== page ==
It comes with a screen that’s the same resolution as the DK2, though operates at a lower frame rate with a simulated 240Hz refresh rate, rather than an actual 75Hz. It has high-quality optics and individual eye focus for personalizing the experience. Our own Brad Bourque thought it was even better than the Rift CV1, in some cases, due to its excellent optics and low price.
The downside to the OSVR is that it doesn’t have Oculus’ extensive software support, so it may not be as intuitive to use, or have support for as many titles as the Rift. On the other hand, its open-source nature means you may be able to enjoy experiences not available on other platforms — if you’re willing to install user mods and spend time customizing the experience.
Next page: Building your PC and finding peripherals
Meet the power behind the throne
Building a PC for virtual reality is not cheap as it’s very much a premium, early adopter experience, even now several years on from the first headsets becoming available. But since we aren’t aiming to drive the Oculus CV1, we can look a little lower on the spectrum of PC hardware, in order to save ourselves some money.
The graphics card of a VR system is of great importance, but it doesn’t need to be a money sink.
It may be that you only need to update one or two components, in which case you can cherry pick the parts in question from the following guide, but this will assume that you don’t have a PC to speak of whatsoever, in which case we’re going to need to be very budget conscious.
Although the GPU will do more of the heavy lifting when it comes to our VR build, the CPU is the heart of any system, so we’ll start there. Since we won’t be pushing for the extremes of what’s required by the Oculus Rift CV1, we’re going to recommend an Intel Core i3-6100. It has a strong base frequency, and thanks to Hyper-Threading can offer four processing threads, though it only has two physical cores.
The i3-6100 can be found for around $130 at the time of writing. Combine that with an affordable motherboard like the Gigabyte GA-H110M-A and an 8GB (4×2) kit of cheap DDR4, and you have the core of your build covered for just $200.
The graphics card of a VR system is of great importance, but it doesn’t need to be a money sink. If a GTX 970 can run consumer grade VR, then we should be able to get away with a GTX 960 or a R9 380x easily. Both of those cards can be found for under $200 in the right location, which leaves us with plenty to spend on the rest of the system if needed.
If you do opt for the Nvidia GPU, we can almost guarantee it will have lower power requirements, so you can probably get away with a 500 watt power supply, though we won’t skimp on the brand as that puts the rest of your components at risk. How about a Corsair CX500 for around $50?
To finish up our build we’ll throw in a generic 128GB SSD for $45 and a cheap and nasty mATX chassis of your choosing, budget around $30 – because how your PC looks is pretty unimportant when you have an HMD strapped to your head.
So there we have it. A pretty capable VR gaming PC for just over $500.
|CPU||Intel Core i3 6100||$130|
|RAM||G.Skill Ripjaws V 8GB (2 x 4GB) DDR4||$45|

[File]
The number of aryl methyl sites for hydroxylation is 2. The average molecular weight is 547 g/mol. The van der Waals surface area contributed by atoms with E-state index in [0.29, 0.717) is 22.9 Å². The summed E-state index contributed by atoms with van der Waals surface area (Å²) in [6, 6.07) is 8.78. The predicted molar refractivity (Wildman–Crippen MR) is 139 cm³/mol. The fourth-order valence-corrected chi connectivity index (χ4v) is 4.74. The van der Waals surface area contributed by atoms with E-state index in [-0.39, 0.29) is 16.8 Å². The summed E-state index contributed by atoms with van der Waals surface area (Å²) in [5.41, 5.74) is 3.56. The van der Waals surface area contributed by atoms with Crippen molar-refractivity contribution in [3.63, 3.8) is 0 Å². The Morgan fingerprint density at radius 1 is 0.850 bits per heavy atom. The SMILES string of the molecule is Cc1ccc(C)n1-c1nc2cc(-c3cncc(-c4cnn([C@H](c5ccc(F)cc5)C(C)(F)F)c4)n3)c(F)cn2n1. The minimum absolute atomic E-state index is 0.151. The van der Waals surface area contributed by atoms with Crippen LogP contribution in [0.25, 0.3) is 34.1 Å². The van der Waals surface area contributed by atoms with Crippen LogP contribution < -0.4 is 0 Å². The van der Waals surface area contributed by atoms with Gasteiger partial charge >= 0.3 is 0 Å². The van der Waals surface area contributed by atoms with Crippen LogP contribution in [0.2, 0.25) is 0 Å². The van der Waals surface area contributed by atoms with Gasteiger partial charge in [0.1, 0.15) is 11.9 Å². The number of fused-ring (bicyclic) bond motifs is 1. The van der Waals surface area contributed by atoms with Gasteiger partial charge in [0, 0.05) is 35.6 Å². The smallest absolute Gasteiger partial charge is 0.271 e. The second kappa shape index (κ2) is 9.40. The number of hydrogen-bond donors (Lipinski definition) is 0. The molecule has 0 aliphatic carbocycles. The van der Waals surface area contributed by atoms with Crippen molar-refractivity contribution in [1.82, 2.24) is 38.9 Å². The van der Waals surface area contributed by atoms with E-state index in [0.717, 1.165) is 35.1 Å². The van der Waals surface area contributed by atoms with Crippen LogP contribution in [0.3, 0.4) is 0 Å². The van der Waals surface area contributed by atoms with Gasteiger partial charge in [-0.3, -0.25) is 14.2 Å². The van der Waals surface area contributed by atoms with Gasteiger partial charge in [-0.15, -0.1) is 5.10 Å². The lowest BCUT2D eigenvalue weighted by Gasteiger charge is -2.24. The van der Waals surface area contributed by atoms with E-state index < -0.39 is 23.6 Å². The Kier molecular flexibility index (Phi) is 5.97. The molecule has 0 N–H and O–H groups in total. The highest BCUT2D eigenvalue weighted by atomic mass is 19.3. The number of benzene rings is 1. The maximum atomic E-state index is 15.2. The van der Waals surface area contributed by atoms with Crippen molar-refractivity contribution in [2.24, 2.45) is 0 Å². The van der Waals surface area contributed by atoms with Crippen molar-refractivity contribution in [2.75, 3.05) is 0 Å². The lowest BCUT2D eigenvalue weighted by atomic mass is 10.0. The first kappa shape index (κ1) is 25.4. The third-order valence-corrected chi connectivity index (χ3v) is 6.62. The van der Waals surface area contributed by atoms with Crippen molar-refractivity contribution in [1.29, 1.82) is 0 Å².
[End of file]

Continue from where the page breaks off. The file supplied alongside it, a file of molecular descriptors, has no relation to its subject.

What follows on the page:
|Graphics Card||MSI GeForce GTX 960 2GB||$180|
|Storage||SanDisk SSD Plus 120GB||$40|
|Power Supply||Corsair CX500 500w Gold PSU||$50|
Although virtual reality’s main attraction is its ability to visually put you into a world, there are many other aspects of it that can be utilized to help improve presence. Audio is something that Oculus has put a lot of time and effort to get right, because bi-naural, 3D audio that lets you accurately place where a sound is coming from helps make you feel part of the scene; that’s why the CV1 comes with its own set of built-in, surround-sound headphones.
Of course any DK2 based VR solution isn’t going to have that, but that doesn’t mean you can’t get yourself some reasonable audio of your own without breaking the bank. You can pick up the Logitech G430 with Circumaural surround for around $50. It has virtual surround sound, rather than multiple drivers for real surround, but it does the job in most situations.
What about controller input? The HTC Vive will ship with hand tracking right out of the box, and Oculus’ Touch controllers will arrive later in 2016. How can we experience something similar on our VR budget build?
A wired, second hand Razer Hydra will give you some functionality in certain supported experiences, but it’s rarely cheap. A Leap Motion would be a better bet at around $100, with its mount to attach to a headset, but it can only track your hands near your head.
The best bet for controller input for our economical VR build is an Xbox controller. The wireless Xbox One gamepad comes with the Oculus CV1 anyway, so we know it will be supported by lots of games and experiences, but you can save money by choosing Xbox 360 controller.
You can pick one of those up for just over $30 new on Amazon, and used controllers are a dime a dozen at your local second-hand shop.
The final PC build cost
So let’s tot everything up, shall we?
- Oculus Rift DK2 headset or OSVR – $300
- Basic PC with Rift DK2 specifications: $525
- Controllers: $80
That’s an Oculus Rift headset (albeit a DK2) and an ‘Oculus Ready’ system for just over $900. And that’s only if you’re starting from scratch. If you have a relatively capable PC already, or at least have components you can Frankenstein together to create your VR system, the all-in-cost could dip under $400.
And that’s the flagship experience. If you’re willing to go the mobile route instead, you can enjoy a premium, consumer grade experience with your Samsung handset and a GearVR, or go for something a little more mid-range and pop your smartphone in a Merge. Both options are extremely affordable, and you can build your own headset for even less.
Everyone will be part of the VR revolution soon enough, but at least now if you want to get on the hype train before it picks up speed, you know how without getting your wallet emptied in the process.